Morden hosts garden tours

Grow Your Roots Art & Garden Tours, July 6, Morden. (GREG VANDERMEULEN/Morden Times)

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Grow Your Roots Art & Garden Tours, July 6, Morden. (GREG VANDERMEULEN/Morden Times)

Grow Your Roots Art & Garden Tours, July 6, Morden. (GREG VANDERMEULEN/Morden Times)

Grow Your Roots Art & Garden Tours, July 6, Morden. (GREG VANDERMEULEN/Morden Times)

Grow Your Roots Art & Garden Tours, July 6, Morden. (GREG VANDERMEULEN/Morden Times)

Grow Your Roots Art & Garden Tours, July 6, Morden. (GREG VANDERMEULEN/Morden Times)

Grow Your Roots Art & Garden Tours, July 6, Morden. (GREG VANDERMEULEN/Morden Times)

Grow Your Roots Art & Garden Tours, July 6, Morden. (GREG VANDERMEULEN/Morden Times)

Grow Your Roots Art & Garden Tours, July 6, Morden. (GREG VANDERMEULEN/Morden Times)

Grow Your Roots Art & Garden Tours, July 6, Morden. (GREG VANDERMEULEN/Morden Times)

Grow Your Roots Art & Garden Tours, July 6, Morden. (GREG VANDERMEULEN/Morden Times)

Grow Your Roots Art & Garden Tours, July 6, Morden. (GREG VANDERMEULEN/Morden Times)

It was a chance to share Morden’s beauty and some of the city’s most dedicated gardeners opened up their outdoor spaces to the public as part of Morden’s Grow Your Roots Art & Garden Tours on July 6.
A dozen spots were available for people to tour including backyards, a local park, the City of Morden Rain Garden Project and Quilter’s Den.
Margie Hildebrand of the Morden & District Horticultural Society said they’ve been doing the self guided tour for close to 15 years.
“We all love gardening, the people in the horticultural club, and it’s a beautiful thing, so we like to share the beauty of what the gardeners in Morden are doing with the public,” she said. “Many of them are hidden in backyards, their friends and families see it but the general public doesn’t always get to appreciate what’s in the back.”
While it’s a work of passion, it still is work and Hildebrand said it’s nice to share.
“People go to a lot of trouble to tend their flowers and share information about what’s out there that’s possible to grow here in Manitoba,” she said.
Hildebrand’s yard was part of the tour. Now featuring multiple beds, a goldfish pond, pergola, trees and flowers, it’s a far cry from the home they purchased 18 years ago. “It was the house and grass,” she said.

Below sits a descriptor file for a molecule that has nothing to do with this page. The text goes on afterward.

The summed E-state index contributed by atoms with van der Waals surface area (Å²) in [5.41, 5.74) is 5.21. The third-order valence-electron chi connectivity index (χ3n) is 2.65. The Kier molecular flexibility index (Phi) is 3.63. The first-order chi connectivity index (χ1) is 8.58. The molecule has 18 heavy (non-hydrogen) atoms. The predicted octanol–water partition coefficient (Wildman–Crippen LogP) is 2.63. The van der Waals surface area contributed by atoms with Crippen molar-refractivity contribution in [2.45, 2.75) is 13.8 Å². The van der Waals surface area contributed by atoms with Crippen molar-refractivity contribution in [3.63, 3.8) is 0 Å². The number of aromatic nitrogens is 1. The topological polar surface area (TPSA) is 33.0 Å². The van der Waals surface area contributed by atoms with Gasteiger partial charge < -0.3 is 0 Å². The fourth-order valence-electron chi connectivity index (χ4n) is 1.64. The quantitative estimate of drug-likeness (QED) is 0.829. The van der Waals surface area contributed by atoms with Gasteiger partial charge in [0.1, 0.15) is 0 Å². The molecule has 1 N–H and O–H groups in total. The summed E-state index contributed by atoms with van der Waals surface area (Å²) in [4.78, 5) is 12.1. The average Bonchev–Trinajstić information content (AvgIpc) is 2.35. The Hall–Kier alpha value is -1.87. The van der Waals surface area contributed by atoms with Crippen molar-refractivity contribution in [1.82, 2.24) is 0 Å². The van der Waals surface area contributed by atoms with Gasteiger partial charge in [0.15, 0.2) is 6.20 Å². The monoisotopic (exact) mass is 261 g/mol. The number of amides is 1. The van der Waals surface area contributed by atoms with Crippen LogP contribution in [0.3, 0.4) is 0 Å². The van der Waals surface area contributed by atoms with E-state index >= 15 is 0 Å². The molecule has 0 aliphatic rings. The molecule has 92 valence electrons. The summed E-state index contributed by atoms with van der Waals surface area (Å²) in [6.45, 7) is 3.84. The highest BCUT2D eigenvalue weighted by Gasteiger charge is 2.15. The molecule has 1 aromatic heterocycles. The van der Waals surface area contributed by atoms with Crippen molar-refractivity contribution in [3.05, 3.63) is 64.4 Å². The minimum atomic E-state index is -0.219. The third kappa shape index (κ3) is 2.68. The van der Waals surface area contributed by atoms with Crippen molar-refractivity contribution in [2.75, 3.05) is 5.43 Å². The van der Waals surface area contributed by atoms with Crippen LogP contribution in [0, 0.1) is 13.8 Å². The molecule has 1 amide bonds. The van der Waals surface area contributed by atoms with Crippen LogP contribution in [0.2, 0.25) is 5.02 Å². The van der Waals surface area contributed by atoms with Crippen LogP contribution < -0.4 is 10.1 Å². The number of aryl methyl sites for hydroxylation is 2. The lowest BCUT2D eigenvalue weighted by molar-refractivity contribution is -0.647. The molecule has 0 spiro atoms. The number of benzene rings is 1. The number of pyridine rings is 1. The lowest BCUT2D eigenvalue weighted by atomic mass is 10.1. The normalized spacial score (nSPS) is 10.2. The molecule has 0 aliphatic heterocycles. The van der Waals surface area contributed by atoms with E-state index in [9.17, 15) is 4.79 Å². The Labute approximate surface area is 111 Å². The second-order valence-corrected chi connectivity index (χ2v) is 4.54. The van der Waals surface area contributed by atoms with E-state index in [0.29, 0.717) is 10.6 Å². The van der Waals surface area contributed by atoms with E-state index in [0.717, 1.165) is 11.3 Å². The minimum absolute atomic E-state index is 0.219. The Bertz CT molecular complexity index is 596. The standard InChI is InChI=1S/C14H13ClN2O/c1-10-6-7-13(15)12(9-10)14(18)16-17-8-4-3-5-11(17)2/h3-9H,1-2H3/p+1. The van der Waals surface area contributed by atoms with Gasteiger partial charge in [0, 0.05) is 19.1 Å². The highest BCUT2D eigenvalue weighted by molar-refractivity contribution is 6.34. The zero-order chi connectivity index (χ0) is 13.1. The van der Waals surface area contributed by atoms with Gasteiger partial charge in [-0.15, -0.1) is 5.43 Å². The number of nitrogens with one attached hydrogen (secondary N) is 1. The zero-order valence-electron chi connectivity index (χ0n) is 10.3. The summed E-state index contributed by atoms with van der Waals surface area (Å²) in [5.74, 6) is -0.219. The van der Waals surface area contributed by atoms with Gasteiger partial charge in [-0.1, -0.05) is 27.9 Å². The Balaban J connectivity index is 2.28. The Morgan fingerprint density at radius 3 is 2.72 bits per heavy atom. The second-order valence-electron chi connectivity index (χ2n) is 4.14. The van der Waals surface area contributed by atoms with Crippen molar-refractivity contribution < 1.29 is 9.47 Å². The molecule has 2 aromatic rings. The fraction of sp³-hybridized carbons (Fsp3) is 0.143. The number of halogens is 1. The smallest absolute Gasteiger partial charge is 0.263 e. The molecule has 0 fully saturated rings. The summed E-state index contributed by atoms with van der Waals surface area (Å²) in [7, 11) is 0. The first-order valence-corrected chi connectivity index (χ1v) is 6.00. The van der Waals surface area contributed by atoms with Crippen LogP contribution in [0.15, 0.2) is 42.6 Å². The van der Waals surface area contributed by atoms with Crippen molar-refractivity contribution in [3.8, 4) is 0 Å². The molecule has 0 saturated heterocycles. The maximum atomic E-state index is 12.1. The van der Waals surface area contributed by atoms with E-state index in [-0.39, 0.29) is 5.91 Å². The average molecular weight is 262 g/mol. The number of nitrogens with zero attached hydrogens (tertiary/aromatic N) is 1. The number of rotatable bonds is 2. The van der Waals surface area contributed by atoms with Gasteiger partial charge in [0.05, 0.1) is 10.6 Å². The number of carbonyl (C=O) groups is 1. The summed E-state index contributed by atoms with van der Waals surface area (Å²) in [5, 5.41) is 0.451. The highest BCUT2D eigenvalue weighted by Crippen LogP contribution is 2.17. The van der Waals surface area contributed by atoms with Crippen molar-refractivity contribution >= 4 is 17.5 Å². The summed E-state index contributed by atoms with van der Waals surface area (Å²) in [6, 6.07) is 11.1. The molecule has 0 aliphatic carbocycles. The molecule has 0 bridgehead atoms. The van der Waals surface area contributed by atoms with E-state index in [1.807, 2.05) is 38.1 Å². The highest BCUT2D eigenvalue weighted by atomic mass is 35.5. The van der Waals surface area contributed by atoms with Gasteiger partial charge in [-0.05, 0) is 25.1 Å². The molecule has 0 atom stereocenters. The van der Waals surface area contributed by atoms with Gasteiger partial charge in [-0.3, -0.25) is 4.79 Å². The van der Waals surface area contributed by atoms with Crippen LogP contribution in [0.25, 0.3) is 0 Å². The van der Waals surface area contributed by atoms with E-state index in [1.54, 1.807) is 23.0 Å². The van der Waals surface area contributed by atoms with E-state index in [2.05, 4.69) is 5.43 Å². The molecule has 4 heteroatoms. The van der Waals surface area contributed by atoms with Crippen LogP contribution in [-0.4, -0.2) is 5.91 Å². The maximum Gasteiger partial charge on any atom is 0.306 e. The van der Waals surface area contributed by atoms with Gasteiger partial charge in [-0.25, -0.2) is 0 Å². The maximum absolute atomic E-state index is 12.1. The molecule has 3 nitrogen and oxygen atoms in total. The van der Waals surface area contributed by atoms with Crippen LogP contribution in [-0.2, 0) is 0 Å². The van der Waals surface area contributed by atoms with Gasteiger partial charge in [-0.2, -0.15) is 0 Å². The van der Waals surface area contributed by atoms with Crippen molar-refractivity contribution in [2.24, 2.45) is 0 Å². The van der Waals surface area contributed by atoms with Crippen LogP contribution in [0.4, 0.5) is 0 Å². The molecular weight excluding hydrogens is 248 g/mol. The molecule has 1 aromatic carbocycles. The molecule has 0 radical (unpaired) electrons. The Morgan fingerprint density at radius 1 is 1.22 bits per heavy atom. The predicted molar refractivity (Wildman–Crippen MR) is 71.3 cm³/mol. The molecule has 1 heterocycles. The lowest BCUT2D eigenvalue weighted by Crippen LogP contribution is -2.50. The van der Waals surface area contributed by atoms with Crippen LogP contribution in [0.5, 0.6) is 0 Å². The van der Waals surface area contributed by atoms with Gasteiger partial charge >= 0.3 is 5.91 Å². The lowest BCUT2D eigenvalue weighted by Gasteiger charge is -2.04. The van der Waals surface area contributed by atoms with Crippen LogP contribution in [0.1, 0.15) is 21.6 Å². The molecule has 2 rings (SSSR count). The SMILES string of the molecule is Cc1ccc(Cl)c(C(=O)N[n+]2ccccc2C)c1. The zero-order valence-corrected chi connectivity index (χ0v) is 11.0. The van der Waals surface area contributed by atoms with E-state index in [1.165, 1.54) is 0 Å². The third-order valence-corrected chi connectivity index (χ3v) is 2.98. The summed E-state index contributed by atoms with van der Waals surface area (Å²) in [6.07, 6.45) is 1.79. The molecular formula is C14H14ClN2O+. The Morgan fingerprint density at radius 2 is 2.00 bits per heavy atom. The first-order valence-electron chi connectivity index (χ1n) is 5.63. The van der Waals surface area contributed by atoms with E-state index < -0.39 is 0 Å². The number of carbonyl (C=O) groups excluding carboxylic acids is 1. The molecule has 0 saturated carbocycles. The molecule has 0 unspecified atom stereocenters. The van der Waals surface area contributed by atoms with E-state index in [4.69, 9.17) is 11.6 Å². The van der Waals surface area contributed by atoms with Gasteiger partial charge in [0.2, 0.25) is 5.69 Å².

She has no master plan but said there are some favourites including lilies, irises, Russian Olive, and Pagoda Dogwood. “I’m trying to collect as many of the Morden Roses as I can,” she said.
Tanya and Derrick Wainio’s yard was also on the tour. A mini nature sanctuary, nearly an acre of land is being transformed into a certified naturescape and an urban oasis for pollinators, butterflies, birds and native plants.
Tanya said they had a good basic garden when they started to put their stamp on things four years ago.
“I’m starting to add a lot of native prairie plants,” she said. “That’s kind of our focus, to turn it into a naturescape.”
The Wainio yard has certification from the North American Butterfly Association and Naturescape certification from Fort Whyte.
“There’s certain criteria,” she said. “You have to have certain types of plants for butterflies and bees… pollinators.”
Other requirements include capturing rain water, composting, and providing water in bird baths and butterfly puddlers.
“It’s a full time job keeping it up but we love it,” Tanya said.
She wasn’t always hooked on creating naturescapes, but said when she read Bringing Nature Home by Douglas W. Tallamy, her approach to gardening changed.
“When I read that, it was like a lightbulb went on,” she said. “He talks about how all our alien plants, like the Russian Sage that isn’t natural, doesn’t support our local insect population.”
That insect population is important because it feeds birds and helps with pollinating.
“A native plant will support hundreds of species of insects, butterflies and bees,” she said. “I’m kind of on a mission now.”
The couple still has plenty of plans for future improvements to their yard. “That’s the beauty of the garden, you’re never done,” she said.
So why put all that energy into gardening?
“It’s a lot cheaper than therapy,” she said with a laugh. “The Horticultural Society here in Morden has been a great group to work with.”
“I really want to promote that nature plantings can be beautiful,” she added.

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